Wet feet in search of wild orchids

It didn’t start out as a quest for orchids. First off, it was just a regular dog walk on Corfe Common in Dorset, enjoying the views:


And the meadow flowers, like this patch of knapweed shining in the sunshine:


But then I spotted some interesting white tufts in the distance, so I dragged poor Sadie along to explore … only to find ourselves up to our paws/ankles in water. Oops, that will teach me to look where I am going. (Only it won’t of course, since I’ve reached this age without learning that lesson!)

Anyhow, those white tufts turned out to be orchids:


I believe them to be Heath Spotted orchids (Dactylorhiza maculata). Edward Pratt, in his book on ‘The Wild Flowers of the Isle of Purbeck’, mentions their love of wet pastures and heaths and cites Corfe West and Middle commons as a prime location to find them.


Once you’ve got your eye in for them, they turn out to be all over the place and strangely homogeneous in their distribution:


There’s the odd bit of clumping, but that is possibly explained by the water depth (they like firmer ground apparently).


Their season is June/July and, as you can see in this photo, bracken is beginning to swamp them in places, although this does seem to be managed. (Areas of bracken were clearly cut or rolled – a practice which reduces vigour and avoids the use of chemicals).


The book on the Purbeck flora describes other interesting orchids in the area, such as Autumn Lady’s tresses and Green-winged, so now I can’t wait for our next trip to Studland to go looking for those!



About Frogend_dweller

Living in the damp middle of nowhere
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13 Responses to Wet feet in search of wild orchids

  1. susurrus says:

    How very beautiful! These are homogeneous in colour too. The paler ones are less common here. We found some tall and sturdy deep pink ones along a moorland path through a boggy place, or at least I think they are the same plant, but their height made me wonder. You are right to say you can be walking along and very nearly miss them among the grasses, but once you’ve tuned your eyes in, more appear.

    • Thank you Susan. I’ve IDed these based on location and flower shape, but they hybridise readily with two other local species, so I can’t be certain that these are pure.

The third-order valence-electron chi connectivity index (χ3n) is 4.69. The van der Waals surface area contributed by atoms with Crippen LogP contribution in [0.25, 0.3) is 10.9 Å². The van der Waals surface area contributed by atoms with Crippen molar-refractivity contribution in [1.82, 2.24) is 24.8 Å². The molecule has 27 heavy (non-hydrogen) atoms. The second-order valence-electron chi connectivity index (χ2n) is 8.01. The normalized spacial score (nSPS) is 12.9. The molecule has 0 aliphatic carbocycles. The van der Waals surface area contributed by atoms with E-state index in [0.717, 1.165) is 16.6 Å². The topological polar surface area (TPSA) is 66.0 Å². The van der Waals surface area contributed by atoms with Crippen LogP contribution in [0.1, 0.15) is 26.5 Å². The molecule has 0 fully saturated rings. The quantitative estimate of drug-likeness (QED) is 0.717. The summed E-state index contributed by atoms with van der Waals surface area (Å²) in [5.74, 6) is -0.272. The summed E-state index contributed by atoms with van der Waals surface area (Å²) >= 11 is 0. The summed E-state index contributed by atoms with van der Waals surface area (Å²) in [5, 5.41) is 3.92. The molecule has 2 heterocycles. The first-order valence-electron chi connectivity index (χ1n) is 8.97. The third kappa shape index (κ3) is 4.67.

2. Cathy says:

    They are beautiful. The pink markings are so pretty. Lucky you to stumble across them by chance!

    • Thanks Cathy. After seeing them in the distance I was delighted to find that they were orchids, not cotton-grass. The previous day I was in raptures over masses of pyramidal orchids on the Purbeck Way. There’s no mistaking those!

  3. Eliza Waters says:

    Lovely markings. The two close ups show different patterning. Same species or are there two?

    • It’s a bit of a dark art to me I am afraid. The heath spotted orchids hybridise very easily with common spotted and early marsh orchids. I don’t think the markings are too telling, but the middle lobe of the lower lip is supposed to be smaller. Online photos show examples similar to both my close-ups, but it’s possible that I am showing some genetic mixes.

  4. Paddy Tobin says:

    It is such a thrill to find these beautiful plants. I spent Monday at the same activity.

  5. How exquisite and delicate looking! And the views of your walking meadows make me wish I lived there. Actually I feel a bit expanded and refreshed just seeing the photos. 😌

  6. shoreacres says:

    These are delightful, but I was just as interested to read that you have autumn ladies’ tresses. I do love those, but the field where I could count on finding them has fallen to the evil trio: sold, mowed, and fenced to keep the riff-raff out.

    When I looked at the markings on these, the pattern reminded me of American Germander, but their structure’s much like our snowy orchid. They like a damp environment, too, but they’re found in est Texas rather than my area. They’re blooming just now, but road construction has turned things into a six-hour round trip, and that’s a bit much for me!

    • 😦 to the loss of autumn ladies’ tresses! It’s very hard to bear the oblivious destruction of these precious places. I see what you mean about the patterns on the petals. Funnily enough, I’ve been trying to ID a plant in a local meadow which looks like a germander, but I have not as yet pinned down.

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